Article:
The Queen Elizabeth Prize for Engineering celebrates groundbreaking innovations in engineering and acknowledges an individual or team of engineers whose work has had a major impact on humanity. This year, College of Marin (COM) alumnus Dr. James Spilker Jr. was one of four Americans honored for their roles in developing the Global Positioning System (GPS).
After winning the award, Spilker paid a visit to his alma mater to tour the campus and speak with engineering students and faculty. While on campus, he shared how COM changed his life and his sentiments on the importance of mentorship in higher education.
“One of the things I want to make very clear is that without the education I got here—even though it was a limited time—it’s not clear to me that I would have won the Queen Elizabeth Prize and all kinds of other awards that I earned at Stanford,” said Spilker.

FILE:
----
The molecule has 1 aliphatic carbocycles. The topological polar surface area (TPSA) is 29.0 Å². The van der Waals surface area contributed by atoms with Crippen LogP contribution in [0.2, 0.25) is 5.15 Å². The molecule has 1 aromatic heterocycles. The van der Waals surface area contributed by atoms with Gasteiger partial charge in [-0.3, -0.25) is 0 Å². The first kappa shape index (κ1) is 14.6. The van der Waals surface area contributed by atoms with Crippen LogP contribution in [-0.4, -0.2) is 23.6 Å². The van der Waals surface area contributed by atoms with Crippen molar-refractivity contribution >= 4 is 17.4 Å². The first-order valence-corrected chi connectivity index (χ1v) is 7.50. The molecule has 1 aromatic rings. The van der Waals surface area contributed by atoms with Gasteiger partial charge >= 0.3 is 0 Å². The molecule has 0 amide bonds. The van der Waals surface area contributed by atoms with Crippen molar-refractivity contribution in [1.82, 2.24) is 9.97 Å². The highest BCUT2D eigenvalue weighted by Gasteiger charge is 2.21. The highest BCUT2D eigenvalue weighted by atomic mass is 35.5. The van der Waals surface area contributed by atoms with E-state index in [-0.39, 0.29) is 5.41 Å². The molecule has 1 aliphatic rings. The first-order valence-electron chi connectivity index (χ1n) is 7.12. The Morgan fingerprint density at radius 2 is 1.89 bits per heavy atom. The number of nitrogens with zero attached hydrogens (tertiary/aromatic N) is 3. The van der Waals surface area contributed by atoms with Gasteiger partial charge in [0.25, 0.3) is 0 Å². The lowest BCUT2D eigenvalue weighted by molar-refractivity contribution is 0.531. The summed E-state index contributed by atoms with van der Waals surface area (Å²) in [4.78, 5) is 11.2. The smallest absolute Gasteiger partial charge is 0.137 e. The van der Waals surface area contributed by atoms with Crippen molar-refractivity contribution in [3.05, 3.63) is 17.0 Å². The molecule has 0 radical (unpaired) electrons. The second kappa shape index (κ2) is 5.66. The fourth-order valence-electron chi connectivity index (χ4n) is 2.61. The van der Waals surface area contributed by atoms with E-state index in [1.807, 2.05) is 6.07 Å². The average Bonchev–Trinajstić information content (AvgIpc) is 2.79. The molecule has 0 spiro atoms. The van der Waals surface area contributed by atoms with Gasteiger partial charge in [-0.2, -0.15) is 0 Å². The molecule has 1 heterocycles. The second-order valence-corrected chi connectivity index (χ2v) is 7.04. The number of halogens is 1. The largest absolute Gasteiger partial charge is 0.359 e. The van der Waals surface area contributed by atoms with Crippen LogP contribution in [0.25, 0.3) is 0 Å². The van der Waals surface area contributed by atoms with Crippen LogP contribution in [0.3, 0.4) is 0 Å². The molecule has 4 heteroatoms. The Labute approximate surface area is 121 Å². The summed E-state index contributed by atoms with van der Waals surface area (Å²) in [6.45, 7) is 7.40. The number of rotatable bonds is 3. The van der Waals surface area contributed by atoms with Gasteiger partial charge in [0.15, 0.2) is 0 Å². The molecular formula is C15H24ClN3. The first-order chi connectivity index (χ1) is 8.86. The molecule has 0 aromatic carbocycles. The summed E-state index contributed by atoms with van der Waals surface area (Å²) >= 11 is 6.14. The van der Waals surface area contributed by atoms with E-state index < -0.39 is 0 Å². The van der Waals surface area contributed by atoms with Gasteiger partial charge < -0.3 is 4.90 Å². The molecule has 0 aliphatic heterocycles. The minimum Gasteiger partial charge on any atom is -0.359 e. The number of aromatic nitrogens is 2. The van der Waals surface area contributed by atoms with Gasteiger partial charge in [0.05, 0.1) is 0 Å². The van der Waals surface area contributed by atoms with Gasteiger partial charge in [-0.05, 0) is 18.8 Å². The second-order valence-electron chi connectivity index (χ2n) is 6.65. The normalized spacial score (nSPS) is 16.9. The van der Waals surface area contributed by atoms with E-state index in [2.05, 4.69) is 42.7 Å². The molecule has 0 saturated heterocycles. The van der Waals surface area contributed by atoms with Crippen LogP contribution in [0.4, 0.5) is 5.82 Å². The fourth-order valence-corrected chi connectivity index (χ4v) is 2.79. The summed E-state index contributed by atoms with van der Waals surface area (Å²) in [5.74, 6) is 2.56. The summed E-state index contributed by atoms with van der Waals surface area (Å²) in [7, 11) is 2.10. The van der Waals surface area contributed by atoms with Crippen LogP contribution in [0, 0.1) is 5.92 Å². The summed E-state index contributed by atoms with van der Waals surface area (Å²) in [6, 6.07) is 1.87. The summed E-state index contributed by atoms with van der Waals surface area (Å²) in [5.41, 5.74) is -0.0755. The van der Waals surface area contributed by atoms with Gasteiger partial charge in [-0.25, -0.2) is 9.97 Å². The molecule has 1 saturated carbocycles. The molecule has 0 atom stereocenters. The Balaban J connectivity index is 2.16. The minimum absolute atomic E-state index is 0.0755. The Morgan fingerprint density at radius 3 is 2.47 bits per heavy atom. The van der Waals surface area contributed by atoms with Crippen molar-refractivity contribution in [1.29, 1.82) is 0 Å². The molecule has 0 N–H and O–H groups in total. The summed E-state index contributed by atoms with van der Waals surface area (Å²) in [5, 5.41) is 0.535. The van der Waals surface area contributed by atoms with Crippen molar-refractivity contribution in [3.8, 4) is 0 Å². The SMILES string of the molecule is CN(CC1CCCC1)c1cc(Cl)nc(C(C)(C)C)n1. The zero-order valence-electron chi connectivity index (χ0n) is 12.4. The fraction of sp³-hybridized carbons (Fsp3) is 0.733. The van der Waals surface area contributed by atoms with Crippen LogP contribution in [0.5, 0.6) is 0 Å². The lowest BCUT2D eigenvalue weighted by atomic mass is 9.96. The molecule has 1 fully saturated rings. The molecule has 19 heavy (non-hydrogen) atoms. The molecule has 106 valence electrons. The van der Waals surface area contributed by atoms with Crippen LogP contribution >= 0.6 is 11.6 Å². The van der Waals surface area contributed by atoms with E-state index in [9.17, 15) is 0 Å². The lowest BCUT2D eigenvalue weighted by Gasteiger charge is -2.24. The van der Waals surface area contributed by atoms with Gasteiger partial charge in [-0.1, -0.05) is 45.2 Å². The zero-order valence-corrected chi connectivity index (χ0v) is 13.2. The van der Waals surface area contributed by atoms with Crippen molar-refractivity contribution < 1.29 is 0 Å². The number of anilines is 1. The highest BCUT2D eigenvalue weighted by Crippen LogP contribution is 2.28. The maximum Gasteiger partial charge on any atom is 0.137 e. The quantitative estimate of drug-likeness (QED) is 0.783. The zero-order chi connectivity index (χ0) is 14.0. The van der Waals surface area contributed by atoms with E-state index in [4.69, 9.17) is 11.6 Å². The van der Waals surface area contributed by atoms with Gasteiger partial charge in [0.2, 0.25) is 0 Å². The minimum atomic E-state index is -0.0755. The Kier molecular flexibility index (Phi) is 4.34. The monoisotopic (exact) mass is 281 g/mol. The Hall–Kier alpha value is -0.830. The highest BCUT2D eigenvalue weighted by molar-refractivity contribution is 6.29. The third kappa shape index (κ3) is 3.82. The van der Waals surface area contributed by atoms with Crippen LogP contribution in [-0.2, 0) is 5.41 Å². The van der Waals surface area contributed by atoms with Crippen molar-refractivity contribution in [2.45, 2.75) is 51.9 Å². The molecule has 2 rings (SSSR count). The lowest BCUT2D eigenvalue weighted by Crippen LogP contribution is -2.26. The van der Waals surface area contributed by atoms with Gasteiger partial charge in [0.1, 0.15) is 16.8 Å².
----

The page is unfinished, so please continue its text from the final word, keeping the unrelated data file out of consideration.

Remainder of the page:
During his high school years, the teachers didn’t recognize what a gifted student he was. But, once he was at COM, it didn’t take long for his instructors to realize how smart Spilker was. He recalled two faculty members, Physics Professor Dr. C.A. Pulskamp and Engineering Professor Carlton Cherry, who recognized his potential. They provided curriculum to match and challenge his intelligence, but more importantly they mentored and encouraged him to apply to Stanford University.
“They said I was the most gifted student they had ever seen, and that they were going to find a way to get me a scholarship to Stanford,” said Spilker.
And that’s exactly what they did. Spilker attended COM from 1951—53. With the help of these two professors and a Rotary scholarship, he transferred to Stanford, where he earned his bachelor’s, master’s, and doctoral degrees.
After graduating in 1958, he wrote and co-authored a number of papers on signal timing technology, which made possible the precision tracking of satellites necessary for GPS.
Spilker’s signal design, along with the work of three other laureates sharing in the prize—Dr. Bradford Parkinson, Hugo Fruehauf, and Richard Schwartz—underpins the incredibly complicated technology that makes GPS function. When thinking about the typical activities of a modern society, it is hard to identify those that don’t in some way rely on GPS.
COM was honored to welcome back alumnus Dr. James Spilker Jr. and congratulate him on winning this prestigious award.